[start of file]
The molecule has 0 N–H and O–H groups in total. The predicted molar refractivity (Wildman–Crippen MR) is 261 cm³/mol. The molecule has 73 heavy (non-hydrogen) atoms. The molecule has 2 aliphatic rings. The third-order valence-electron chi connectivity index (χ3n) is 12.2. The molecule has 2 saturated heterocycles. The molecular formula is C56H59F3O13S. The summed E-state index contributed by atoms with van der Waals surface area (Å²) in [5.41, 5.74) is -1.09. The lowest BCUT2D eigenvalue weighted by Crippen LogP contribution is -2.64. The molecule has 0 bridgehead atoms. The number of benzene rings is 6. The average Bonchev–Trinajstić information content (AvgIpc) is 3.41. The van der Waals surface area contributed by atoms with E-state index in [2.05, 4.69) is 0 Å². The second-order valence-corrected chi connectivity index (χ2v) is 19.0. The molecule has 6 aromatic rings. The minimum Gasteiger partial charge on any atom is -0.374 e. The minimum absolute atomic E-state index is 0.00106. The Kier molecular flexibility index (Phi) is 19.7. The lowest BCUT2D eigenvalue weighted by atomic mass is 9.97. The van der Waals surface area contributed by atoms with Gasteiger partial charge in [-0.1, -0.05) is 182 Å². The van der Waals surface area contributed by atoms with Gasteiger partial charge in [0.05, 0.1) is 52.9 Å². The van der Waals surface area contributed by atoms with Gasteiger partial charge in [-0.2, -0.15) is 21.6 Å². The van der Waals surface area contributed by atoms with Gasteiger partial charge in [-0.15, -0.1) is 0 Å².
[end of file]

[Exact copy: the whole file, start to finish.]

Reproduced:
The molecule has 0 N–H and O–H groups in total. The predicted molar refractivity (Wildman–Crippen MR) is 261 cm³/mol. The molecule has 73 heavy (non-hydrogen) atoms. The molecule has 2 aliphatic rings. The third-order valence-electron chi connectivity index (χ3n) is 12.2. The molecule has 2 saturated heterocycles. The molecular formula is C56H59F3O13S. The summed E-state index contributed by atoms with van der Waals surface area (Å²) in [5.41, 5.74) is -1.09. The lowest BCUT2D eigenvalue weighted by Crippen LogP contribution is -2.64. The molecule has 0 bridgehead atoms. The number of benzene rings is 6. The average Bonchev–Trinajstić information content (AvgIpc) is 3.41. The van der Waals surface area contributed by atoms with E-state index in [2.05, 4.69) is 0 Å². The second-order valence-corrected chi connectivity index (χ2v) is 19.0. The molecule has 6 aromatic rings. The minimum Gasteiger partial charge on any atom is -0.374 e. The minimum absolute atomic E-state index is 0.00106. The Kier molecular flexibility index (Phi) is 19.7. The lowest BCUT2D eigenvalue weighted by atomic mass is 9.97. The van der Waals surface area contributed by atoms with Gasteiger partial charge in [-0.1, -0.05) is 182 Å². The van der Waals surface area contributed by atoms with Gasteiger partial charge in [0.05, 0.1) is 52.9 Å². The van der Waals surface area contributed by atoms with Gasteiger partial charge in [-0.2, -0.15) is 21.6 Å². The van der Waals surface area contributed by atoms with Gasteiger partial charge in [-0.15, -0.1) is 0 Å².